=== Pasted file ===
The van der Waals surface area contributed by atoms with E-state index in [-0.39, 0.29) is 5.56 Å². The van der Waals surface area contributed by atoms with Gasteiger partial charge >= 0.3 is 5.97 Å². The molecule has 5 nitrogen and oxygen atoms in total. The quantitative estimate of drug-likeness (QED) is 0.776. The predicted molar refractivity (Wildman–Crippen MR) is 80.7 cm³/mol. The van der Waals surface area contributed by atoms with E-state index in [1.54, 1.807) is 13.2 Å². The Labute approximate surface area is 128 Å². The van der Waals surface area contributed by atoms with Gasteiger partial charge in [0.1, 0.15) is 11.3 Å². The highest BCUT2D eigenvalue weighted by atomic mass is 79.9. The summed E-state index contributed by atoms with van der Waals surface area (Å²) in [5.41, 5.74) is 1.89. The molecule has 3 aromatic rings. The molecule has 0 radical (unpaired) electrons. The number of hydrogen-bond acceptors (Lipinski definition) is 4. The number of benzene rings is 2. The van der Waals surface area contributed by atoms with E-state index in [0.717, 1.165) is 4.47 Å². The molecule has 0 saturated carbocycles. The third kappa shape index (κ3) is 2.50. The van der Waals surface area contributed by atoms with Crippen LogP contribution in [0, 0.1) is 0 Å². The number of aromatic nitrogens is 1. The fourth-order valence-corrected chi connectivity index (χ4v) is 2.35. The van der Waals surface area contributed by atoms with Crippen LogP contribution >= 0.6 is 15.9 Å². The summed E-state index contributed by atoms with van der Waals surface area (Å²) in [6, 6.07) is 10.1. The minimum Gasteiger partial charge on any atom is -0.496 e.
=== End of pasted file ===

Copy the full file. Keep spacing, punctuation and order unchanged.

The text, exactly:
The van der Waals surface area contributed by atoms with E-state index in [-0.39, 0.29) is 5.56 Å². The van der Waals surface area contributed by atoms with Gasteiger partial charge >= 0.3 is 5.97 Å². The molecule has 5 nitrogen and oxygen atoms in total. The quantitative estimate of drug-likeness (QED) is 0.776. The predicted molar refractivity (Wildman–Crippen MR) is 80.7 cm³/mol. The van der Waals surface area contributed by atoms with E-state index in [1.54, 1.807) is 13.2 Å². The Labute approximate surface area is 128 Å². The van der Waals surface area contributed by atoms with Gasteiger partial charge in [0.1, 0.15) is 11.3 Å². The highest BCUT2D eigenvalue weighted by atomic mass is 79.9. The summed E-state index contributed by atoms with van der Waals surface area (Å²) in [5.41, 5.74) is 1.89. The molecule has 3 aromatic rings. The molecule has 0 radical (unpaired) electrons. The number of hydrogen-bond acceptors (Lipinski definition) is 4. The number of benzene rings is 2. The van der Waals surface area contributed by atoms with E-state index in [0.717, 1.165) is 4.47 Å². The molecule has 0 saturated carbocycles. The third kappa shape index (κ3) is 2.50. The van der Waals surface area contributed by atoms with Crippen LogP contribution in [0, 0.1) is 0 Å². The number of aromatic nitrogens is 1. The fourth-order valence-corrected chi connectivity index (χ4v) is 2.35. The van der Waals surface area contributed by atoms with Crippen LogP contribution >= 0.6 is 15.9 Å². The summed E-state index contributed by atoms with van der Waals surface area (Å²) in [6, 6.07) is 10.1. The minimum Gasteiger partial charge on any atom is -0.496 e.